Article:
Still outside of the great fights and chase sequences, I am still left with a few grumbles with the main one being Detectives Gross and Taylor played here by Hugh Keays-Byrne & Roger Ward, who are humorous enough in the scenes which they appear, especially the Xenophobic Detective Taylor, but they are neglected to the background far too soon and go from working with Leng, to basically just trailing his path of destruction and occasionally producing a witty remark.

The Man From Hong Kong, could all to easily have been a movie that didn’t work, especially when you consider, just how insane the idea of an Aussie Kung Fu movie is, to begin with let alone the people who made it, but despite this it still makes for an enjoyable kung fu film, that fans of the genre and trash cinema will adore for all it’s randomness, as it flicks between genres letting the audience decide for themselves what sort of movie it is supposed to be, as I still don’t know whether it was going down the route of being a more brutal version of Jackie Chan’s “Police story” (1985) or if it’s trying to make Jimmy Wang Yu, the Asian James Bond? I’m still not quite sure, but I know that if anything it has the one of the most catchy theme songs ever with “Sky High” by Jigsaw, which like “The Bermuda Depths” (1978) achieved with “Jennie” by Claude Carmichael and giving me yet another song which will no doubt be stuck in my head for the next week or so.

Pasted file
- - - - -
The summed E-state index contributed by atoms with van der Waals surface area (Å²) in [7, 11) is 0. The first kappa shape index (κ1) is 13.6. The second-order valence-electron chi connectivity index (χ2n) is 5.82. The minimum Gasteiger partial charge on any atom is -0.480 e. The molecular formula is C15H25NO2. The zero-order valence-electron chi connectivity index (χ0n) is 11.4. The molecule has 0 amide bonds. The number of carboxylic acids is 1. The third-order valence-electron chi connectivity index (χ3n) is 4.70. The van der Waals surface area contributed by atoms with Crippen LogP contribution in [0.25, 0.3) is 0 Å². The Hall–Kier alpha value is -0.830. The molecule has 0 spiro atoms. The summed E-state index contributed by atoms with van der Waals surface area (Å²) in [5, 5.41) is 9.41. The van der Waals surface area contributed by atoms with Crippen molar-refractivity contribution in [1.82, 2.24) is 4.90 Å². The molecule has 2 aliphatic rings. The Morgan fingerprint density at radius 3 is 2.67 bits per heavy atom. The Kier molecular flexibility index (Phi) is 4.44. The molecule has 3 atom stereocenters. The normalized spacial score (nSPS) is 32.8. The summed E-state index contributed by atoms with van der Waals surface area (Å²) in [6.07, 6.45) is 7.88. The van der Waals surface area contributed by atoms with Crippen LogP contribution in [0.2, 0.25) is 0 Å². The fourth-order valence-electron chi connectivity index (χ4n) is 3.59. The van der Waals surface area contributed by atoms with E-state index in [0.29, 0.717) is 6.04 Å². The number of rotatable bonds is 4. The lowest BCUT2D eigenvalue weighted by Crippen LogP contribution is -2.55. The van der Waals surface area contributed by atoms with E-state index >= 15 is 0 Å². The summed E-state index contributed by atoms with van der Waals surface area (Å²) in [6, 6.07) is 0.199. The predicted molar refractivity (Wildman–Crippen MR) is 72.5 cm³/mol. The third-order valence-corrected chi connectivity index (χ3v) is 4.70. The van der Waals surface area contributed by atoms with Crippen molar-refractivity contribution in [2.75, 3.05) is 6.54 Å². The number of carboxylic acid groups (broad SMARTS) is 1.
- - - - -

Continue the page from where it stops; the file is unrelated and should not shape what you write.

1. Nice write-up!

    Super excited to watch this. Love Grant Page. He was awesome in Stunt Rock! Love the old-school feel, No CGI, just real dangerous stunts.

  2. This film is a pain in the ass to find, but really worth the effort. The most suprising thing about Grant Page, is that he's still alive!
    It's a shame that Jimmy Wang Yu, never really did much else film wise, much like Conan Lee who also never got to show his full potential.